Wednesday, March 23, 2011

Time to crack open the canon

This story is slightly old news now, but at the beginning of the year, Vida, an organization for women in literary arts, published statistics on women authors reviewed in publications, as well as who's doing the reviewing. The statistics are dismal, but perhaps not terribly surprising.

What is more surprising however, is some of the nonsense that came from the magazine editors featured in it. In an article published in the Guardian (The full article here:, Peter Stothard, editor of the Times Literary Supplement, said "And while women are heavy readers, we know they are heavy readers of the kind of fiction that is not likely to be reviewed in the pages of the TLS.
The TLS is only interested in getting the best reviews of the most important books," Stothard continued. "Without making a fetish of having 50/50 contributors, we do have a lot of reviewers of both sexes and from all over the world. You have to keep an eye on it but I suspect we have a better story to tell than others." (emphasis mine)

So you get that? Even though women buy something like 80-85% of all fiction, it's not the Important or Right kind of fiction. We all know that women flock to mindless drivel in fiction right? *heavy sarcasm* And trying to even the disparity in the authors reviewed or the critics reviewing or even just to point it out is making a fetish out of it?

Way back in 1929, Virginia Woolf published A Room of One's Own. In it, she says: "Speaking crudely, football and sport are important; the worship of fashion, the buying of clothes, 'trivial.' And those values are inevitably transferred from life to fiction. This is an important book, the critic assumes, because it deals with war. This is an insignificant book because it deals with the feelings of women in a drawing room. A scene in a battlefield is more important than a scene in a shop--everywhere and much more subtly the difference of value persists." It makes me furious that we are still dealing with this mentality over 80 years later. That although we are finally accepting more views into the literary canon, women's and POC's viewpoints are still considered alternative. Alternative, not essential, less Important, of less Worth, or less Substantial than that of the male privileged set.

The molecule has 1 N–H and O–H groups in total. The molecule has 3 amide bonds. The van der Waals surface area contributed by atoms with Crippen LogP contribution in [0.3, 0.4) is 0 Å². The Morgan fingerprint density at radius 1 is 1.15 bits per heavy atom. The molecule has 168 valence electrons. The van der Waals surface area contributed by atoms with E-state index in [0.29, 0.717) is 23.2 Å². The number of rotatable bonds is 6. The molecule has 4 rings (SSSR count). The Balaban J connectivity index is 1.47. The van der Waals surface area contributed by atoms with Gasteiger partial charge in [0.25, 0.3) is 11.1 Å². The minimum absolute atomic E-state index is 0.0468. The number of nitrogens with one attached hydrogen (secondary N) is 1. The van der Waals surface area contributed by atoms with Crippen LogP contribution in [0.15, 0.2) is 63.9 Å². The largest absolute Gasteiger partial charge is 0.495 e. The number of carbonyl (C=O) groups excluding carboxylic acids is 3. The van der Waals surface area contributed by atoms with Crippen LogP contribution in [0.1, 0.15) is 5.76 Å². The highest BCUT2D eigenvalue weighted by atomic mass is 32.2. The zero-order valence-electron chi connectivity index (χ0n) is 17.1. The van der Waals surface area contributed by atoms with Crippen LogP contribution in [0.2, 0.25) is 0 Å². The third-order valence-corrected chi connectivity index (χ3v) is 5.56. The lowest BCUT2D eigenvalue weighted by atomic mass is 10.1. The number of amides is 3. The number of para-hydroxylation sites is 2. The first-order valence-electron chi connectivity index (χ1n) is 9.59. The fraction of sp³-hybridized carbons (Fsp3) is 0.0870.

And then John Freeman, the editor of Granta magazine, said "While numbers and graphs like this are helpful," he said, "conspiracy theories are not, because we have to ask a deeper question, which is how gendered are our notions of storytelling? I have been on mostly women-run prize committees which questioned their own feminist bona fides and then voted for the men's books." So again it's a conspiracy to point out disparities in our world and to maybe try to do something about them. And gee John, maybe the women ended up voting for the men's books because women are told from birth that their interests, their hobbies, their books aren't as Important as men's. Even the most feminist woman can't get away from internalizing to some extent that conflict and some of the misogyny. In the end, Anne Bronte said it beautifully and simply, "If a book is a good book it is for both men and women." Maybe it's time for the privileged male to finally take off his blinders and crack wide open the canon, and realize that if women and minorities have been slipping inside another's head/skin when they read books, watch film, look at paintings/photographs/sculptures, etc, because they've had to learn how, being othered or erased completely by the white male; that privileged males can learn to slip inside another's head as well. And see that another's story has just as much merit and worth. I have faith that they are smart enough to be able to do it.

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